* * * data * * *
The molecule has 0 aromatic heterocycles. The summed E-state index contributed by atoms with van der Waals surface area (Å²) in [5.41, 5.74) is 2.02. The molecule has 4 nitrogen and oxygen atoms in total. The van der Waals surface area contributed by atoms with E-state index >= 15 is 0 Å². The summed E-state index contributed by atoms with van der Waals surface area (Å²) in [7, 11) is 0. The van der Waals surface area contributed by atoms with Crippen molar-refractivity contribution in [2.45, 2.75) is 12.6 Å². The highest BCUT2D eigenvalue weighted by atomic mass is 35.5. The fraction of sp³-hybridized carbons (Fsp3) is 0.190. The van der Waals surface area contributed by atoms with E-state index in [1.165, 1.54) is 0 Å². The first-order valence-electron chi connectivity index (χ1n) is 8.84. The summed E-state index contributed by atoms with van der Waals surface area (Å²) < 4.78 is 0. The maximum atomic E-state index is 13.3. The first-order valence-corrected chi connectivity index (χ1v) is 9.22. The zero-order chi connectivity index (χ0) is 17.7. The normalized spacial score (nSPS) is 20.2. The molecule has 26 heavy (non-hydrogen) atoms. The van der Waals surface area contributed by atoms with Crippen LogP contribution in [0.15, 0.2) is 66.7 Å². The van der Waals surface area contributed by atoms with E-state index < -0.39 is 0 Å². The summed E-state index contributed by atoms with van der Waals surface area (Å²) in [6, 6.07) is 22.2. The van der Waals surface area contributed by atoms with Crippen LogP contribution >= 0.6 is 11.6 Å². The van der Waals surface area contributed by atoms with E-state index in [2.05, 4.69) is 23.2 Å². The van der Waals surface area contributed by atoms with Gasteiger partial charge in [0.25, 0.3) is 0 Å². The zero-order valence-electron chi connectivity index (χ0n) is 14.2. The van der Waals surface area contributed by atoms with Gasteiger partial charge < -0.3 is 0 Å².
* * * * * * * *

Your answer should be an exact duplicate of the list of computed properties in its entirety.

The molecule has 0 aromatic heterocycles. The summed E-state index contributed by atoms with van der Waals surface area (Å²) in [5.41, 5.74) is 2.02. The molecule has 4 nitrogen and oxygen atoms in total. The van der Waals surface area contributed by atoms with E-state index >= 15 is 0 Å². The summed E-state index contributed by atoms with van der Waals surface area (Å²) in [7, 11) is 0. The van der Waals surface area contributed by atoms with Crippen molar-refractivity contribution in [2.45, 2.75) is 12.6 Å². The highest BCUT2D eigenvalue weighted by atomic mass is 35.5. The fraction of sp³-hybridized carbons (Fsp3) is 0.190. The van der Waals surface area contributed by atoms with E-state index in [1.165, 1.54) is 0 Å². The first-order valence-electron chi connectivity index (χ1n) is 8.84. The summed E-state index contributed by atoms with van der Waals surface area (Å²) < 4.78 is 0. The maximum atomic E-state index is 13.3. The first-order valence-corrected chi connectivity index (χ1v) is 9.22. The zero-order chi connectivity index (χ0) is 17.7. The normalized spacial score (nSPS) is 20.2. The molecule has 26 heavy (non-hydrogen) atoms. The van der Waals surface area contributed by atoms with Crippen LogP contribution in [0.15, 0.2) is 66.7 Å². The van der Waals surface area contributed by atoms with E-state index < -0.39 is 0 Å². The summed E-state index contributed by atoms with van der Waals surface area (Å²) in [6, 6.07) is 22.2. The van der Waals surface area contributed by atoms with Crippen LogP contribution >= 0.6 is 11.6 Å². The van der Waals surface area contributed by atoms with E-state index in [2.05, 4.69) is 23.2 Å². The van der Waals surface area contributed by atoms with Gasteiger partial charge in [0.25, 0.3) is 0 Å². The zero-order valence-electron chi connectivity index (χ0n) is 14.2. The van der Waals surface area contributed by atoms with Gasteiger partial charge < -0.3 is 0 Å².